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The three sisters: the relationship between idolism, talent management, and employer branding

In most companies, the topic of “talent management” comes up when people talk about runaway turnover or the fear of losing key people. Even the most professionally skilled HR professionals are sometimes at a loss when faced with this situation. Some admit it and start looking for a concrete solution, calling in external support, and others make an ego issue out of it and try to solve the problem themselves within the company. However, everyone quickly realises that today’s talent management issues cannot be tackled by HR alone. In a conversation with a real professional, it becomes immediately clear that the talent management problem is the result of idol management and employer branding, and that the solution to it requires something that can address these three areas simultaneously.

Intense complexity

As strange as this term may seem, it is indeed a good description of the past decades in the HR field. Who remembers the days when HR was called “work” and was there to get people to come in and talk, to tell them their problems. Yet we only have to go back 15 or 20 years to find ourselves in that era. Generational change, coupled with the global economic crisis, has completely upset the traditional order. After the 2008 crisis, when the generation of Ambitionists (1985-1996) entered the labour market, HR faced a new challenge: sales. If you couldn’t sell your company at the interview, the most talented young people didn’t end up at the company, even if it had a traditional and very strong image. Already in those days, questions such as “Who will be my boss, what do I know about them, what is their speciality?” were being asked. This was a clear indication that this generation was looking for idols. The next step was the emergence of drastic employee turnover, which also intensified mainly due to generational change. The newer generation no longer had the traditional “workplace loyalty” of their elders, so if they didn’t like something, they moved on easily. HR professionals tried to reassure themselves, even with very dangerous turnover rates, that this was the market situation, that this was the case everywhere. But more and more information was coming in that made it clear that this was not a general trend. There are companies that are “over-subscribed”, and it is simply impossible to get in because nobody wants to leave. Moreover, at the time it was striking that these desirable companies were not the traditional large multinationals with extra status, but mostly new, dynamic, young companies, which were then known by the generic term “startups”. But they were not the only ones to experience such a positive situation: an increasing number of small, locally-owned, so-called “boutique” companies were also experiencing similar problems of oversubscription. In other words, the excuse was no longer as valid, and the top management of larger organisations were certainly bringing in their often very large HR directorates to blame for the inefficiencies. There was a lot of “head-scratching” at the time, as international companies with serious plans could not tolerate both inadequate staffing levels and a lack of access to the best quality. It was time to act.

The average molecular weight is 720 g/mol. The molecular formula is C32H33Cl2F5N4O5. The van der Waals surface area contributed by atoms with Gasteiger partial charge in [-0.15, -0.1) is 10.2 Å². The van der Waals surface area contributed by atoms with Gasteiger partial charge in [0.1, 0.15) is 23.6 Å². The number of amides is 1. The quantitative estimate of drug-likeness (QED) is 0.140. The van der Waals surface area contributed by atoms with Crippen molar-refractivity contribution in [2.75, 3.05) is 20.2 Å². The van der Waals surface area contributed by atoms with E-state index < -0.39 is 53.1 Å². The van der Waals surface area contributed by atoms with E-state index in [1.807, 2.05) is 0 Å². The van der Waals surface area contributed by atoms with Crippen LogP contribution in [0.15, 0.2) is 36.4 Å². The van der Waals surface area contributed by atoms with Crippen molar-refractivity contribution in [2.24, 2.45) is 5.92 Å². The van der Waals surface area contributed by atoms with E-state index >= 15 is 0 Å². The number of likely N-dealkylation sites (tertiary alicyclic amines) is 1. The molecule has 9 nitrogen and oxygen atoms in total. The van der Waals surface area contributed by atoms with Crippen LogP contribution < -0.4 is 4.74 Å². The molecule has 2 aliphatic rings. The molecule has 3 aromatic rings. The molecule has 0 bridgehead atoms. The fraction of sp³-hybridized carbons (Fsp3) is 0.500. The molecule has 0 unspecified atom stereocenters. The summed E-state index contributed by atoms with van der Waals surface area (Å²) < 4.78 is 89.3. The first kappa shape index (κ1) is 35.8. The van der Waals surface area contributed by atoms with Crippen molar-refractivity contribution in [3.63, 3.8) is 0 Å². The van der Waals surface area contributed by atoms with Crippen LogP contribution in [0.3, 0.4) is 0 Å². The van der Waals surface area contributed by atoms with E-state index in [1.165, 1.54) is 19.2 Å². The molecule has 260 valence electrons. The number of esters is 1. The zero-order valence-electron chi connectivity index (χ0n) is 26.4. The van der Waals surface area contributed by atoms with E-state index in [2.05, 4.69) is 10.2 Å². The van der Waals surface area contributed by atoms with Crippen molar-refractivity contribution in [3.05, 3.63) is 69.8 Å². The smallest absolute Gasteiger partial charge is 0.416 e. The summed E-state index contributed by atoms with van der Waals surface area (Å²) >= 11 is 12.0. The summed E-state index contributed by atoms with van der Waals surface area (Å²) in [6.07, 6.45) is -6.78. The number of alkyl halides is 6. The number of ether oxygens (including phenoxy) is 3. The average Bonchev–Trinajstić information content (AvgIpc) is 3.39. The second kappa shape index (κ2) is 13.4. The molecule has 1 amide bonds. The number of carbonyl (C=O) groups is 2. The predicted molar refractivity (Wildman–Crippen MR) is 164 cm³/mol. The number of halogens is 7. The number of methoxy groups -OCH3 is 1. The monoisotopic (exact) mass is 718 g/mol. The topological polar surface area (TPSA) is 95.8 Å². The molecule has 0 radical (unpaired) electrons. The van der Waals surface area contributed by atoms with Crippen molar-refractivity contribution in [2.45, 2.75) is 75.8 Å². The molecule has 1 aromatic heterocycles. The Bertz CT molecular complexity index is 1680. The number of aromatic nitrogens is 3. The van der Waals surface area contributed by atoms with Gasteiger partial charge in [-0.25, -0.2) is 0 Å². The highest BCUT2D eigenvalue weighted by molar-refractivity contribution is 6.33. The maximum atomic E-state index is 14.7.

The last stab